SAN FRANCISCO — Google is escalating the latest arms race in Silicon Valley: artificial intelligence.
Called machine learning, it’s software that learns as it processes massive amounts of data. It has made big leaps in recent years, fueling new advances such as language translation and speech recognition.
Every major tech company from Facebook to Apple is funneling resources into machine learning to accelerate the pace of innovation.
On Monday Google announced it is open-sourcing its machine learning software, meaning it’s making the software freely available to outside software developers. Google has done this before. It open-sourced Android and now it’s the most popular mobile software in the world with 80% market share.
TensorFlow is up to five times faster than Google’s previous version of machine learning software and could be useful when researchers “are trying to make sense of very complex data — everything from protein folding to crunching astronomy data,” says Google CEO Sundar Pichai.
“Just a couple of years ago, you couldn’t talk to the Google app through the noise of a city sidewalk, or read a sign in Russian using Google Translate, or instantly find pictures of your Labradoodle in Google Photos. Our apps just weren’t smart enough. But in a short amount of time they’ve gotten much, much smarter. Now, thanks to machine learning, you can do all those things pretty easily, and a lot more,” Pichai wrote in a blog post. “But even with all the progress we’ve made with machine learning, it could still work much better.”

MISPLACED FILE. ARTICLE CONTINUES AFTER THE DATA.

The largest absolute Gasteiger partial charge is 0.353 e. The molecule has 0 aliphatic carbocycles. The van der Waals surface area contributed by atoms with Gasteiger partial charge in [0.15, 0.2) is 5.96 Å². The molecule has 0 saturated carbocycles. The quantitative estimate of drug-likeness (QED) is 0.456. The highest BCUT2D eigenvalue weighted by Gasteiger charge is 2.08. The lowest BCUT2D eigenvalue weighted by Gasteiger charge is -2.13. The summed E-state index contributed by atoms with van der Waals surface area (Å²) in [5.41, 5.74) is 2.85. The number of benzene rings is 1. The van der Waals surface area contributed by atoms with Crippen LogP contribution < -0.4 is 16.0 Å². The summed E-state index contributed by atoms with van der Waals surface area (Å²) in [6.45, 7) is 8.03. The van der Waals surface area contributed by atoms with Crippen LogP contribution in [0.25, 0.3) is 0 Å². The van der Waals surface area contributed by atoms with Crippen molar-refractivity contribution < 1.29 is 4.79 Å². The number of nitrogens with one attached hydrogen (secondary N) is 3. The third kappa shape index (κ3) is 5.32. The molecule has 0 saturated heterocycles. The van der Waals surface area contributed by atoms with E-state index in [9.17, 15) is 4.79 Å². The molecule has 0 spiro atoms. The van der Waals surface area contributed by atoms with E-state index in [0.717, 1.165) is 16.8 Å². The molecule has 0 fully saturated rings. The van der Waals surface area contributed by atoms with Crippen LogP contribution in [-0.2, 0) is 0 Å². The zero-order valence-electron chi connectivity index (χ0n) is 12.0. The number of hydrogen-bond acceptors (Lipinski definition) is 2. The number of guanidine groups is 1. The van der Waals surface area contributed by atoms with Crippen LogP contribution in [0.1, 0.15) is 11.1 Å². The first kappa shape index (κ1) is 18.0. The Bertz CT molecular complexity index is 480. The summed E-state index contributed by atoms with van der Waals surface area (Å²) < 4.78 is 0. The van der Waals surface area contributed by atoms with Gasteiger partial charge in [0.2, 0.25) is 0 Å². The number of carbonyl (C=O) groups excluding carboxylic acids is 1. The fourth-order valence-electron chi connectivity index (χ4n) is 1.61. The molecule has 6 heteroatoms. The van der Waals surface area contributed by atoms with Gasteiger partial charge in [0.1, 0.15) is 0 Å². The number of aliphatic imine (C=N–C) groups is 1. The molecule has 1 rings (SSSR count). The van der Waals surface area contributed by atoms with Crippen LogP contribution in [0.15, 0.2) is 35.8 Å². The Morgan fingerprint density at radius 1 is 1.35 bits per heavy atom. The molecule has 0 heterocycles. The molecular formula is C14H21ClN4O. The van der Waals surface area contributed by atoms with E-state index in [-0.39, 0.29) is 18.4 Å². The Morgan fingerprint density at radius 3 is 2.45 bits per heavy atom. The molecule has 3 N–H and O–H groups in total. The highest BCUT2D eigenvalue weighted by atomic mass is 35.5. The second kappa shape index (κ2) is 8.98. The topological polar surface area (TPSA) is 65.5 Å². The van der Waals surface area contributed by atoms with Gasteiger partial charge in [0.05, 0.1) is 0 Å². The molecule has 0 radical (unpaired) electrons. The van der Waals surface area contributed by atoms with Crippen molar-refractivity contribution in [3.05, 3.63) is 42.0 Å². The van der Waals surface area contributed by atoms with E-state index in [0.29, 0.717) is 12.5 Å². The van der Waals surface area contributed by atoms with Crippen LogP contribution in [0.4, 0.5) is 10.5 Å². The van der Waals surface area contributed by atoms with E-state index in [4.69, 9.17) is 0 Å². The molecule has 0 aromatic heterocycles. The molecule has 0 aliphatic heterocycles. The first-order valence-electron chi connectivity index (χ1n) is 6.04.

Initially Google will release a version that runs on a single machine but eventually it will release a version that can run on a smartphone or across thousands of computers in data centers.
“Machine learning is a core, transformative way by which we are rethinking how we’re doing everything,” Pichai said on the company’s earnings call in October. “We are thoughtfully applying it across all our products.”
Last week Google announced it has begun to use machine learning in your inbox with a feature called Smart Reply.
“Machine learning is still in its infancy — computers today still can’t do what a 4-year-old can do effortlessly, like knowing the name of a dinosaur after seeing only a couple examples, or understanding that ‘I saw the Grand Canyon flying to Chicago’ doesn’t mean the canyon is hurtling over the city. We have a lot of work ahead of us. But with TensorFlow we’ve got a good start, and we can all be in it together,” Pichai said.
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